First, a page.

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Posted: 3/14/2006 7:15:33 PM EDT



Alright, so I was out shooting the m14 today with iron sights.


I was shooting groups of three and they would be PEERFECT windage wise, but were stacked on top of one another with about 3 inches between each.

What normally causes that?


One thing that I am sure of is that it was not caused by changes in barrel temp. I was firing around one round a minute.


I think it might have something to do with the bipod. I tend to get tighter groups using a sling, but they seem to be less consistant between groups if you know what I mean. I just can't sling up exactly the same every time.
Link Posted: 3/15/2006 1:48:42 AM EDT
Also check that the hand guard is not tightly fitted into the front band.
Link Posted: 3/15/2006 2:09:23 AM EDT
work on your basics before you troubleshoot a weapon.
Link Posted: 3/15/2006 8:54:29 AM EDT
Link Posted: 3/15/2006 8:55:52 AM EDT
velocity variations in ammo??????
Link Posted: 3/15/2006 10:14:09 AM EDT
I had the exact same thing with my AR - only it was literally a 6" string that was a perfect line up and down. Don't know how I did it or what caused it and it never happened again. It was just too perfect to explain it. Normally you get a nice deviation all around the target area. You'll probably never have it happen again....
Link Posted: 3/15/2006 1:17:59 PM EDT
1. Are you using an M2 type bipod? If so, you may have your culprit. I've found that when using the M2 I can have wild groups, especially if I am putting pressure onto the bipod. It's an MG bipod, not an accuracy bipod. So, if you're using that type, stop.

2. Sight picture. Are you sure you're choosing the right sight picture every time? For my part, centering the target horizontally is far easier than centering vertically. That could just be my eyes, but at 100 yards I have to really concentrate on the sight picture I want, and then concentrate to be able to release a round when I see it. Vertical strings have not proven uncommon in my experience. But then, I'm no NM shooter, so YMMV.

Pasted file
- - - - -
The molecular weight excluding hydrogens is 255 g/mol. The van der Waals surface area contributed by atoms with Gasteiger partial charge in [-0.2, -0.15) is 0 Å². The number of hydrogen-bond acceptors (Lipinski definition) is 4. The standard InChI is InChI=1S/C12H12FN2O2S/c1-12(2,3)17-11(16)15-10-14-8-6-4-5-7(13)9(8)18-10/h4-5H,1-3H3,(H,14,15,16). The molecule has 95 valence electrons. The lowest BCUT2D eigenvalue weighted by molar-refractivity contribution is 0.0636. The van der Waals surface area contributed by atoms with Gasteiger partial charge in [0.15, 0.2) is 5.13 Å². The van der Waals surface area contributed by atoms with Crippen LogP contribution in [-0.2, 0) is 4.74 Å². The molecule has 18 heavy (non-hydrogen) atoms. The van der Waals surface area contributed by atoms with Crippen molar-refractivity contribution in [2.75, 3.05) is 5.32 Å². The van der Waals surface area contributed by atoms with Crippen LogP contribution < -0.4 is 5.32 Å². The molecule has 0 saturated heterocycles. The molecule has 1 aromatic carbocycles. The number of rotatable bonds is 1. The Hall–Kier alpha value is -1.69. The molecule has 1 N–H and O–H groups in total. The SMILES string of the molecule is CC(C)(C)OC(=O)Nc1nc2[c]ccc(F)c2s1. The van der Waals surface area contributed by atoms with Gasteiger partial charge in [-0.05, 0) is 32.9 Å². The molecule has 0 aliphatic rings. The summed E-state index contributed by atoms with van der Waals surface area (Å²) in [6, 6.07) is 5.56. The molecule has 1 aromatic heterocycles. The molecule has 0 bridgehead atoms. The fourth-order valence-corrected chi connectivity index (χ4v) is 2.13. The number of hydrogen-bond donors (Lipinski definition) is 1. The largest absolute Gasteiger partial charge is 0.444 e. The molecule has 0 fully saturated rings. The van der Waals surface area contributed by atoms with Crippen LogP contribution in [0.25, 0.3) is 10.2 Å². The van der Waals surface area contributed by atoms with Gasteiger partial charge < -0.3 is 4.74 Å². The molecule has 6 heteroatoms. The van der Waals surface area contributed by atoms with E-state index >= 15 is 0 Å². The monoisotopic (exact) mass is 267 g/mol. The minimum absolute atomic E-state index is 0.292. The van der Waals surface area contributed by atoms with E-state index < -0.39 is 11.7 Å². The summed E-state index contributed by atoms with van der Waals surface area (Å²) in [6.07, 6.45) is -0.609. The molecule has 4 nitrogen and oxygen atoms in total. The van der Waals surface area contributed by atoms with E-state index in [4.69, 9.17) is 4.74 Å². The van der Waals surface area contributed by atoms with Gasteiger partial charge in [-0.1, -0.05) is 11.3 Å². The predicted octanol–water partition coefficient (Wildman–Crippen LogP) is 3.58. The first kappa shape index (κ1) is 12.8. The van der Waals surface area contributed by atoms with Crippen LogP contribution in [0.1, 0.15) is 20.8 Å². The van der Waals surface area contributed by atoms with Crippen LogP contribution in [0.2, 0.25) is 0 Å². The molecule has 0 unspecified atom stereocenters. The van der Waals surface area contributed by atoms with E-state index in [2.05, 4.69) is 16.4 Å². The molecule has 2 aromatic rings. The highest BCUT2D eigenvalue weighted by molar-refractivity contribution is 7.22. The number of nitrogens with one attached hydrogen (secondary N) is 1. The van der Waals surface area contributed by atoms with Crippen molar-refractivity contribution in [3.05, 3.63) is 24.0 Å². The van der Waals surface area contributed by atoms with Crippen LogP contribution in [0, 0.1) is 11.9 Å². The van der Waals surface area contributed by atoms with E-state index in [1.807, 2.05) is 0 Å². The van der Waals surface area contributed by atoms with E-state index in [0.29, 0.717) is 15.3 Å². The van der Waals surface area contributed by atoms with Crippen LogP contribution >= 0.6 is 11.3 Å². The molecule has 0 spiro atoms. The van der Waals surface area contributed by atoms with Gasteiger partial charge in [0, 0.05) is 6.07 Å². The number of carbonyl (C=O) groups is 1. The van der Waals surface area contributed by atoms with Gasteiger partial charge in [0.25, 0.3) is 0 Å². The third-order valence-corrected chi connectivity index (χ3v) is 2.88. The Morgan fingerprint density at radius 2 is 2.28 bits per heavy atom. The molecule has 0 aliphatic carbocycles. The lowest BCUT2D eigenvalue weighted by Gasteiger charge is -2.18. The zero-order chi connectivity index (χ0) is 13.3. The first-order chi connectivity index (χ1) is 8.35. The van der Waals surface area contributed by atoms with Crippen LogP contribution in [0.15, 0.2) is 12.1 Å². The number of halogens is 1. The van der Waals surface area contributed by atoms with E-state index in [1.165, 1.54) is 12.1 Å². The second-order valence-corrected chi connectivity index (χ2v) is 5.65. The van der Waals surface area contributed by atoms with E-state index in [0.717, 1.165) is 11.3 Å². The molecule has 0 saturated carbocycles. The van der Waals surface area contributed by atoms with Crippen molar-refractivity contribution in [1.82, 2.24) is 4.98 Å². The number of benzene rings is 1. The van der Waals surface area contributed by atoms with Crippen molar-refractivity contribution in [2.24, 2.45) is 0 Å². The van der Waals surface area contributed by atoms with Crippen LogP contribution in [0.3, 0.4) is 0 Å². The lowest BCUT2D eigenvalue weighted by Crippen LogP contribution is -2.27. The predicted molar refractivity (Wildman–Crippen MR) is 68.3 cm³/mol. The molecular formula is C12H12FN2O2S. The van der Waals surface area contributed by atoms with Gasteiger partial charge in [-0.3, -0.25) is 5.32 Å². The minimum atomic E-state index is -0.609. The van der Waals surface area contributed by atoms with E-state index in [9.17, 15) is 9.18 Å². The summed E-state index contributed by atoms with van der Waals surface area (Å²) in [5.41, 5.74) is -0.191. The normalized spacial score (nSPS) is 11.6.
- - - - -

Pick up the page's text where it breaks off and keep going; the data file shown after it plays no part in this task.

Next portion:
In sum, it's my bet that the culprit is you (not in a bad way) just like almost every time something is messed up while I'm shooting, the culprit is me.
Link Posted: 3/15/2006 2:21:01 PM EDT
Consistant head position is crucial to acheiving a repeatable sight picture (the fact that you waited 1min between shots probably contributed to your stringing--shoot a 5 shot group at a normal pace without coming off the rifle each time and see what you get).

Anything that clamps onto the barrel or gas system is going to play havok with accuracy (bipod).
Link Posted: 3/16/2006 8:37:13 AM EDT
Work on your breathing. vertical stringing is mostly caused by differences in the volume of air you have in your lungs when you fire. Different volumes=different POI. Remember to brath out 1/2 breath, hold for 3 to 5 seconds and squeeze the shot off.

This should stop your problem.
Link Posted: 3/17/2006 9:48:47 AM EDT

Originally Posted By colt100:
Work on your breathing. vertical stringing is mostly caused by differences in the volume of air you have in your lungs when you fire. Different volumes=different POI. Remember to brath out 1/2 breath, hold for 3 to 5 seconds and squeeze the shot off.

This should stop your problem.



Breath control, along with velocity variances in the ammo are common causes of vertical stringing, BUT:

I have to argue your cure on this. 3-5 seconds and you start loosing vision. On top of that, how do you know you are holding EXACTLY the same ammount of air each time. The best method is to fire at the respiratory pause. That little natural hesitaion when you just finished taking in a breath and also at the end of the exhale. If your not thinking about breathing, you will take in an extremely constant volume, same when you exhale. It doesn't matter if you use exhale or inhale, just always do it at the same time. If you decide to go on the inhale, always go on the inhale, you will be way off on the exhale. Your NPOA should be set up for this point also. Get "Sight Alignment and Trigger Control" from Fulton. Unless you're shooting crappy surplus ammo, this is most likely your problem.
Link Posted: 3/17/2006 3:50:57 PM EDT

Originally Posted By colt100:
Work on your breathing. vertical stringing is mostly caused by differences in the volume of air you have in your lungs when you fire. Different volumes=different POI. Remember to brath out 1/2 breath, hold for 3 to 5 seconds and squeeze the shot off.

This should stop your problem.




+1 I had this problem big time at our department's patrol rifle course. Too many guys think if they don't shoot sub-moa it must be the gun or the ammo. More than likely its something you're doing, and breathing is a big culprit.
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